One of the hallmarks of cancer is an altered lipid metabolism. Lipids are highly complex molecules that play important roles as a structural component of membrane walls as well as acting as a source of energy and as signaling molecules.
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Research has shown that the establishment of tumorous cells, as well as their rapid proliferation, are supported by the synthesis or increased uptake of lipids. The altered lipid metabolism influences different stages of the disease, which we discuss below.
Lipid metabolism in cancer
Tumors require substantial and reliable sources of energy to feed their uncontrolled, abnormal cell growth. Usually, cells hydrolyze glucose via the process of glycolysis to obtain a source of adenosine triphosphate (ATP), which provides energy for the cell. This process is an aerobic reaction, requiring a supply of oxygen.
Studies have shown that tumors have adapted to survive in harsh environments and obtain a significant amount of energy by favoring the process whereby glycolysis is performed under anaerobic conditions.
Healthy cells do this too, but this only occurs in the absence of oxygen. In contrast, evidence shows that tumor cells favor the anaerobic reaction even when oxygen is available. It is suggested that this preference for anaerobic respiration is a strategy to conserve the carbon molecules in glucose, which are exhausted with aerobic respiration, for the purpose of using this spared carbon source to help the proliferating tumor accumulate biomass.
In choosing anaerobic glycolysis, the tumor has an abundance of carbon-based precursors of lipids, and other biomolecules used as cellular building blocks such as amino acids and nucleic acids, to help it grow.
Evidence has indicated that the synthesis of fatty acids, as well as proteins and nucleic acids, is unregulated in cancer. Supporting the hypothesis that tumors opt for anaerobic respiration in order to retain these sources that are vital for cell growth. Lipids and fatty acids, for example, are used to construct the lipid bilayer membrane of new cells. These molecules are also implicated in cell signaling that is vital for tumor survival.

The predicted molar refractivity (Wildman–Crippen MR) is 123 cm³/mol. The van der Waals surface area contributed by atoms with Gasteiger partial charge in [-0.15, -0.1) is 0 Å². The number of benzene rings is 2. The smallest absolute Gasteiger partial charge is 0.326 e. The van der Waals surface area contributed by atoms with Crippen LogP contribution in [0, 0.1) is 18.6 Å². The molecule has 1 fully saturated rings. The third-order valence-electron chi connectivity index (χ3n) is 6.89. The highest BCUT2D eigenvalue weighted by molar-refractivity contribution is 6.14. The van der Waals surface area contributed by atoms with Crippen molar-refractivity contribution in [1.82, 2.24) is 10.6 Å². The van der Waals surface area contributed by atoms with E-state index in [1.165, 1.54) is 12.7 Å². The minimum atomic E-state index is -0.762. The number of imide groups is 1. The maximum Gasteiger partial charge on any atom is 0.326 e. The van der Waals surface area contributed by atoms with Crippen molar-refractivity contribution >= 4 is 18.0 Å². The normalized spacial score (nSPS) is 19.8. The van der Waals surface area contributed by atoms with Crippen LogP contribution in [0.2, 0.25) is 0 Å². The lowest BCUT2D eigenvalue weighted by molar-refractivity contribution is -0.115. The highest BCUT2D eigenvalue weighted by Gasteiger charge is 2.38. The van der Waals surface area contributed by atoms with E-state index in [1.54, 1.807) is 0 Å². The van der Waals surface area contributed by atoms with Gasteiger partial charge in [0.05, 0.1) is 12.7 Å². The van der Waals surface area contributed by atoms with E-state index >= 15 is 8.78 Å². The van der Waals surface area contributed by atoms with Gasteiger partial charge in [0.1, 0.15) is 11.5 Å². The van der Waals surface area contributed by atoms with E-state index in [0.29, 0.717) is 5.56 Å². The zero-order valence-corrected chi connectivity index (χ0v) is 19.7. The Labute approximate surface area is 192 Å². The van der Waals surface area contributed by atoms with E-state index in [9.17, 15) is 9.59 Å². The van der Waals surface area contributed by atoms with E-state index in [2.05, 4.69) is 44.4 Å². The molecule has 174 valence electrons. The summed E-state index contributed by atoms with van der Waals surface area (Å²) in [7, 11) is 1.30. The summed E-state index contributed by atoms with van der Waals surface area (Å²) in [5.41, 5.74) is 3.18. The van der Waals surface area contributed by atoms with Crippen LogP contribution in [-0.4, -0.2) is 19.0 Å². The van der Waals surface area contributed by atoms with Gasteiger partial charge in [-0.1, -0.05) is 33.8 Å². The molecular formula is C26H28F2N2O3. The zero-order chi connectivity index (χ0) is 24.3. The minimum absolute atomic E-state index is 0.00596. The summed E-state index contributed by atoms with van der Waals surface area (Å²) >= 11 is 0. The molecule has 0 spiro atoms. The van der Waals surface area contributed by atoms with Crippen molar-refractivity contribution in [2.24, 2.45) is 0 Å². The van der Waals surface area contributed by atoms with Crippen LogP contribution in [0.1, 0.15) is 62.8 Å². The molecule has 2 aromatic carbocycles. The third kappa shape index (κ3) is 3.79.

The modified lipid metabolism viewed in cancer is highly likely to be due to the reliance on these molecules for the establishment and growth of new cancer cells, helping the tumor to proliferate and thrive.
Lipids support cancer
As discussed above, the augmented lipid metabolism seen in cancer is considered to be closely linked to tumor growth. Research has concluded that tumor tissues have characteristic lipid compositions that are distinct from healthy tissue samples. Studies have also demonstrated that these lipid compositions differ depending on the stage of the tumor and its malignancy characteristics.
Above, we discussed the essential role of lipids in creating the structure of the cell by synthesizing the lipid bilayer membrane, a function that is vital to supporting the growth of tumors by supporting the establishment of new cells. In addition to their role in supporting the structural integrity of these newly forming cells, it is also presumed that lipids also play an active role in cancer.
For example, one group of lipids, known as the sphingolipids, have been shown to promote the survival of newly formed tumor cells. Studies have shown that inhibition of fatty acid synthesis, particularly inhibition of sphingolipid synthesis, has the impact of restricting tumor growth. This evidence further supports the active role of lipids in supporting tumorigenesis and promoting tumor survival.
Another role of lipids in cancer is that they have exogenous influence in promoting both tumorigenesis and metastasis. A wide body of evidence has demonstrated the link between diets with high lipid content and increased tumor growth and/or metastasis.
Studies have suggested that high-fat diets may promote cancer and that some lipids in particular, such as cholesterol and palmitic acid may be particularly instrumental in promoting tumor growth and/or metastasis.
Lipids as signaling mediators
Finally, we explore the role of lipids as signaling mediators in cancer. Lipids form part of the structure of a number of signaling hormones and growth factors such as lysophosphatidic acid, prostaglandins, and steroid hormones.
Studies have shown that lysophosphatidic acid, a phospholipid derivative, plays an essential role in activating cell proliferation, as well as cell survival and migration. Evidence has uncovered the link between dysregulated lysophosphatidic acid expression and tumorigenesis.
Further to this, autotaxin, the enzyme implicated in the synthesis of lysophosphatidic acid, is related to increased levels of tumor invasiveness and proliferation. In addition, the overexpression of autotaxin and lysophosphatidic acid receptors has been associated with a range of cancer types, including breast cancer, glioblastoma, and prostate cancer. Also, lysophosphatidic acid has been reported to activate MMP-9 signaling in the liver and promote cancer cell division.
Overall, there is much evidence to show the key roles lipids play in promoting cancer. However, continued research is needed to allow scientists to develop more effective therapies for treating cancer and improving prognoses.
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